Publication search and characteristics

A single search was run on Scopus on April 02, 2021, as follows: “(TITLE (cannabi* OR hashish OR marijuana OR marihuana)) AND ( LIMIT-TO ( DOCTYPE,“ar” ) OR LIMIT-TO ( DOCTYPE,"re" ) )”. Search results were exported in batches due to the download limits imposed by Scopus; all downloads were completed on the same day to prevent discrepancies between daily database updates. Searches were only conducted on Scopus because it is the largest abstract and citation database of scholarly literature (Elsevier n.d.); in comparison, Web of Science contains considerably fewer indexed publications, while OVID databases do not provide certain metrics such as publication citation counts (Gusenbauer and Haddaway 2020). Only “article” and “review” publication types were included, and no further search limits were applied. The “article” publication type includes publications featuring original research or opinions, whereas the “review” publication type includes reviews of original research and conference papers (Elsevier n.d.). The following bibliometric data were collected: number of publications (in total and per year), authors, and journals; open access status; publications per journal; journals publishing the highest volume of literature and their impact factors, language of publication; document type; publication country; author affiliations; funding sponsors; most highly cited publications; and most highly published authors. Publications counted towards an author’s total, regardless of the order of authorship. Trends associated with this subset of publications were identified and presented. Bibliometric networks were constructed and visualized using the software tool VOSviewer (version 1.6.1) (Van Eck and Waltman 2010; Van Eck and Waltman 2020).

Citation analysis

Citation analysis uses the number of citations a given research item receives to quantify its relative impact within a field of research (Donthu et al. 2021). A citation analysis of journals that published the largest volume of cannabis and cannabinoid research was performed to identify possible trends between a journal’s volume of publication and its relative impact through the number of citations. The impact of each of the 30 highest-producing journals was quantified using the 2019 journal impact factor, calculated as the ratio between the number of citations to research published by a journal in the previous 2 years and the number of citable research (Journal impact factor (2021)). Each of the 30 journals containing the highest number of publications was hand-searched on InCites Journal Citation Reports to obtain the 2019 journal impact factor. A bibliometric network was constructed and visualized using the software tool VOSviewer (version 1.6.1) (Van Eck and Waltman 2010; Van Eck and Waltman 2020).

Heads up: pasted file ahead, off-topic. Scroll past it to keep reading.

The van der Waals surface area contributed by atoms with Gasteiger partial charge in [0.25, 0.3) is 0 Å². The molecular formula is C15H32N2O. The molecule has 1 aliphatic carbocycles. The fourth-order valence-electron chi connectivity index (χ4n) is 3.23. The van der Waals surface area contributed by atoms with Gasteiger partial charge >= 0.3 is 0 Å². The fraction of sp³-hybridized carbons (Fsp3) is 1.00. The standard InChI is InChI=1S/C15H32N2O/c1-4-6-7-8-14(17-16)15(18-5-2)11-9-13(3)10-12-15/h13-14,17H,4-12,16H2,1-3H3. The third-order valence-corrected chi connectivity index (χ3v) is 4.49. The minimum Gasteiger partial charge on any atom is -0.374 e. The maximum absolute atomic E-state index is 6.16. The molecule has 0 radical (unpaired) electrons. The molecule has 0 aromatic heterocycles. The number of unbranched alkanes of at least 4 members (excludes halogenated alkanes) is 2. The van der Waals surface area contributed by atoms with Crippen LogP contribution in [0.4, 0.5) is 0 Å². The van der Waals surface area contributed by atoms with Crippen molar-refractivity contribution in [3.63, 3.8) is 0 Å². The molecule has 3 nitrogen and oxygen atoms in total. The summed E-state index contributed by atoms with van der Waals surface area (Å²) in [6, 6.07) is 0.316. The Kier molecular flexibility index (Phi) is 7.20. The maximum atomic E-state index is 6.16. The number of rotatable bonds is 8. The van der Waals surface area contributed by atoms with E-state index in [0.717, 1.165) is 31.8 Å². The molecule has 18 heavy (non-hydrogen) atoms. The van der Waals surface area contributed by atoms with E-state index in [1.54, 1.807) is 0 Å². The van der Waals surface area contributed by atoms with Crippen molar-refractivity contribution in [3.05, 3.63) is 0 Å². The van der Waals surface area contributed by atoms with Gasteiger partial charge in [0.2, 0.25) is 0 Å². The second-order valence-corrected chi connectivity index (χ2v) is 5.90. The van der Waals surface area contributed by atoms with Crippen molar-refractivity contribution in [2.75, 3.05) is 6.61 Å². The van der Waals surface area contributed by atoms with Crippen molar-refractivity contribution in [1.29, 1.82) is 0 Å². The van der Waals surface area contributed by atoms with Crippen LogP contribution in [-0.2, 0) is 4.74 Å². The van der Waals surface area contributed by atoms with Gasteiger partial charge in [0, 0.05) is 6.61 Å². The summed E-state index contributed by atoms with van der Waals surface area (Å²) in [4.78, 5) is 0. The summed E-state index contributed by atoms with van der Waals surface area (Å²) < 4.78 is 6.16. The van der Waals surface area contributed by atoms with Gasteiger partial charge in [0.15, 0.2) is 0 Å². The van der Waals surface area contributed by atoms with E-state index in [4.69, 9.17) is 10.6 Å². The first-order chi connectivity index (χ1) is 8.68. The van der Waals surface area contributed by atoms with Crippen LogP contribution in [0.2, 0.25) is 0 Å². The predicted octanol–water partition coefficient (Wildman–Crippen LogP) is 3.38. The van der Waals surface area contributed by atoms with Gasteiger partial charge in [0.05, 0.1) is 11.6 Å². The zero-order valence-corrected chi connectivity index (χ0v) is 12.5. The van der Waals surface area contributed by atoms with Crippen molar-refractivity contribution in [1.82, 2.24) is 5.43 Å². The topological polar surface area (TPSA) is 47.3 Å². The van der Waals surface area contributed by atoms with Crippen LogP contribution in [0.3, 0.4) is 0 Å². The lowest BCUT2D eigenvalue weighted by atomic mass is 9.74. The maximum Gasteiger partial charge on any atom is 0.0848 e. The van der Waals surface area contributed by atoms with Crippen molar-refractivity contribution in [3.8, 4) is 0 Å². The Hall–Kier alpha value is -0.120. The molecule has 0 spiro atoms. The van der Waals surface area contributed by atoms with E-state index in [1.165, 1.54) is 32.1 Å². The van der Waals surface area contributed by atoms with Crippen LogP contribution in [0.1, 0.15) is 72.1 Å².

Co-occurrence analysis of keywords

Keyword co-occurrence analysis is used to identify relationships between the contents of multiple research items by examining the use of common keywords to summarize research (Donthu et al. 2021). A co-occurrence analysis of the data derived from Scopus was used to find the most common author keywords used in publications. This was used to map out promising areas of study in cannabis and cannabinoid research by exploring its intersectionality with other topics and fields. A bibliometric network was constructed and visualized using the software tool VOSviewer (version 1.6.1) (Van Eck and Waltman 2010; Van Eck and Waltman 2020).

Co-authorship analysis

Co-authorship analysis examines formalized collaborations to understand how researchers in a specific field interact with others (Donthu et al. 2021). A co-authorship analysis of the countries that published the highest volume of cannabis and cannabinoid research was used to determine patterns of collaboration between authors from two different countries. A bibliometric network was constructed and visualized using the software tool VOSviewer (version 1.6.1) (Van Eck and Waltman 2010; Van Eck and Waltman 2020).

Results

A total of 29 802 publications (n = 10 214, 34.27% open access), published by 65 109 authors were published in 5474 journals from 1829 to 2021. Since the 1960s, an upward trend with respect to the volume of publication can be observed, with 2020 marking the year with the most publications (Fig. 1 and Supplementary File 1). Drug And Alcohol Dependence published the largest number of publications (n = 706), followed by Addictive Behaviors (n = 419), and the British Journal of Pharmacology (n = 356) (Fig. 2 and Table 1). The 2019 journal impact factor of the 30 highest-publishing journals ranged from 1.214 to 7.730 (Table 1).

Fig. 1
figure 1

Number of cannabis and cannabinoid publications per year from 1940 to 2020. Data was collected from Scopus in a single search. The year 2021 was omitted due to the year being incomplete at the time the search was conducted

Fig. 2
figure 2

Citation analysis of the 100 journals publishing the largest number of cannabis and cannabinoid publications. Journals with a higher total number of citations on publications are depicted using larger nodes and larger text. The VOSviewer software was used to generate the bibliometric web

Table 1 Characteristics of the 30 journals having published the highest number of cannabis and cannabinoid publications